The Telegraph
Since 1st March, 1999
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Tamil twins reject terror law salve

Chennai, Oct. 22: The Centre’s new proposal to curb misuse of the anti-terrorism law has failed to mollify the NDA’s main Tamil Nadu allies, the DMK and the MDMK.

Rejecting the proposed ordinance that will make the central Prevention of Terrorism Act review committee’s suggestions on arrests binding on the states as well as the Centre, the two parties today reiterated their calls for the law’s repeal.

“There is no change in our stand” that the anti-terror legislation should be repealed and “there is no virtue in such tinkering”, DMK president M. Karunanidhi told a news conference here.

MDMK leader Vaiko, who was today brought to the court at Poonamallee which is trying anti-terror law cases, welcomed the Centre’s attempt to prevent misuse of the law, but said: “I stick to my stand that Pota should be repealed in toto.”

Pointing out that the question of “review of cases” came after the law had been invoked, Karunanidhi said it was more important to “find ways to negate the very use of Pota”. The Centre’s proposal “is general in nature and the ordinance is yet to be promulgated”, he pointed out.

In Tamil Nadu, several people were suffering because of the “misuse of Pota”. Vaiko, Tamil Nationalist Movement leader Pazha Nedumaran, editor of the Tamil biweekly, Nakeeran, R.R. Gopal, and over 25 others have been in jail under the controversial law for over a year now, he said. “Hence, we demand that the law itself be withdrawn,” said Karunanidhi.

The DMK’s planned picketing of central and state government offices on December 1 to push their demand for repeal of the anti-terrorism act was on course, he added.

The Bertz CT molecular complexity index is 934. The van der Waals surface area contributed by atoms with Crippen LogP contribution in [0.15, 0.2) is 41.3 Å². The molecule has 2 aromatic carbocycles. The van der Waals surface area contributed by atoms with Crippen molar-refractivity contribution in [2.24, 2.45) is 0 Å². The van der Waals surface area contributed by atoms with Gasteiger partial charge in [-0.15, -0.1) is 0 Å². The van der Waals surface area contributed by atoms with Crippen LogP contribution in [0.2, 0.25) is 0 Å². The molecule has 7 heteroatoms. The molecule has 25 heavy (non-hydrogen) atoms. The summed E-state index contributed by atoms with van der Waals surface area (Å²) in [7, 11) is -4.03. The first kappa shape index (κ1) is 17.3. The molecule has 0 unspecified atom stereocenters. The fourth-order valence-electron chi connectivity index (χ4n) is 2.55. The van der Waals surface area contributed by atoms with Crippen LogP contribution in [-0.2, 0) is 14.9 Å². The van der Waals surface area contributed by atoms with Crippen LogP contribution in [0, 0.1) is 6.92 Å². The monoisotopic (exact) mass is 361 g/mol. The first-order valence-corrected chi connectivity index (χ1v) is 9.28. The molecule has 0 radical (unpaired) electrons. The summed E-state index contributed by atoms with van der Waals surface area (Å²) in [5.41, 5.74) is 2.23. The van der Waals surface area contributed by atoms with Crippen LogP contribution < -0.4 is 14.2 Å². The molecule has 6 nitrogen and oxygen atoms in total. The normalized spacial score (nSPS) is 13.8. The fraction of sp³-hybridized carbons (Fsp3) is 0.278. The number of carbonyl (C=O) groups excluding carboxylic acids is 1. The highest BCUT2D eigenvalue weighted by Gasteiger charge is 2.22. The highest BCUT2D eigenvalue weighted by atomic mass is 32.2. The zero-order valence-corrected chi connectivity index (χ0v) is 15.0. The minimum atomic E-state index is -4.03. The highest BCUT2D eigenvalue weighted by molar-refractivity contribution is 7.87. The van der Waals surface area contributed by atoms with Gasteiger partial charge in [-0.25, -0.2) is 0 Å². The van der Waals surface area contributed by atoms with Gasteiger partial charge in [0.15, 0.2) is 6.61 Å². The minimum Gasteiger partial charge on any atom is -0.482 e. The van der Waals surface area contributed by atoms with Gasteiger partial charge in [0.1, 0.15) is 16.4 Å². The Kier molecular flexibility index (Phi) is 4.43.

Recalling how he had vehemently opposed the law, along with Murasoli Maran of the DMK, when it was being discussed in the NDA, Vaiko said: “I expressed my view that Pota will be abused for political vendetta to stifle the voice of the Opposition, like Misa and Tada.”

But the ruling coalition decided to push it through on the plea that it was necessary to curtail cross-border terrorism. “I did not speak to support the bill in discussions held either in the Lok Sabha or in the joint session of both Houses of Parliament despite the request made by law minister Arun Jaitley,” said Vaiko.

“Due to coalition politics, I voted for the bill, but I do consider that I committed a mistake that I do not justify,” he added.

Recent developments have established that “Pota has not served its purpose” to prevent cross-border terrorism. On the other hand, it was being misused to settle political scores and, hence, should be repealed in toto, Vaiko argued.

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